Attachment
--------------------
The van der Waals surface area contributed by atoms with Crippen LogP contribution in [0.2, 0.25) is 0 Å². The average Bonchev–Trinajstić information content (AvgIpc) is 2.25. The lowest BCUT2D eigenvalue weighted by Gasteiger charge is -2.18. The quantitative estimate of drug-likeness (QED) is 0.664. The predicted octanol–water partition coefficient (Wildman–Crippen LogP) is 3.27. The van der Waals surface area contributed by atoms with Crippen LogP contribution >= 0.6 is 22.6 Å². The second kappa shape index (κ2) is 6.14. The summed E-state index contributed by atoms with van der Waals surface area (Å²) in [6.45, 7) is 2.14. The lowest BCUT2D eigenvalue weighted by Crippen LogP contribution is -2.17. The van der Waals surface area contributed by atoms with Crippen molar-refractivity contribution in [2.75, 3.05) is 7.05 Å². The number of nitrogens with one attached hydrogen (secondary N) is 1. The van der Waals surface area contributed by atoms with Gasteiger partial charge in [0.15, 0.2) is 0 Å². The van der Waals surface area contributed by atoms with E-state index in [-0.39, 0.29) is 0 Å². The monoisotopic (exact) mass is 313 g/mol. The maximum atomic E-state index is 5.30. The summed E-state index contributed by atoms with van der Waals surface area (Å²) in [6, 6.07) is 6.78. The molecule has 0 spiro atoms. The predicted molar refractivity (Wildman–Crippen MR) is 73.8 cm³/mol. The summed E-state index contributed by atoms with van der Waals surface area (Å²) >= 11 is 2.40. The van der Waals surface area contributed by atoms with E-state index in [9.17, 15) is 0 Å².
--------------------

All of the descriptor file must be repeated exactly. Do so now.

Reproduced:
The van der Waals surface area contributed by atoms with Crippen LogP contribution in [0.2, 0.25) is 0 Å². The average Bonchev–Trinajstić information content (AvgIpc) is 2.25. The lowest BCUT2D eigenvalue weighted by Gasteiger charge is -2.18. The quantitative estimate of drug-likeness (QED) is 0.664. The predicted octanol–water partition coefficient (Wildman–Crippen LogP) is 3.27. The van der Waals surface area contributed by atoms with Crippen LogP contribution >= 0.6 is 22.6 Å². The second kappa shape index (κ2) is 6.14. The summed E-state index contributed by atoms with van der Waals surface area (Å²) in [6.45, 7) is 2.14. The lowest BCUT2D eigenvalue weighted by Crippen LogP contribution is -2.17. The van der Waals surface area contributed by atoms with Crippen molar-refractivity contribution in [2.75, 3.05) is 7.05 Å². The number of nitrogens with one attached hydrogen (secondary N) is 1. The van der Waals surface area contributed by atoms with Gasteiger partial charge in [0.15, 0.2) is 0 Å². The van der Waals surface area contributed by atoms with E-state index in [-0.39, 0.29) is 0 Å². The monoisotopic (exact) mass is 313 g/mol. The maximum atomic E-state index is 5.30. The summed E-state index contributed by atoms with van der Waals surface area (Å²) in [6, 6.07) is 6.78. The molecule has 0 spiro atoms. The predicted molar refractivity (Wildman–Crippen MR) is 73.8 cm³/mol. The summed E-state index contributed by atoms with van der Waals surface area (Å²) >= 11 is 2.40. The van der Waals surface area contributed by atoms with E-state index in [9.17, 15) is 0 Å².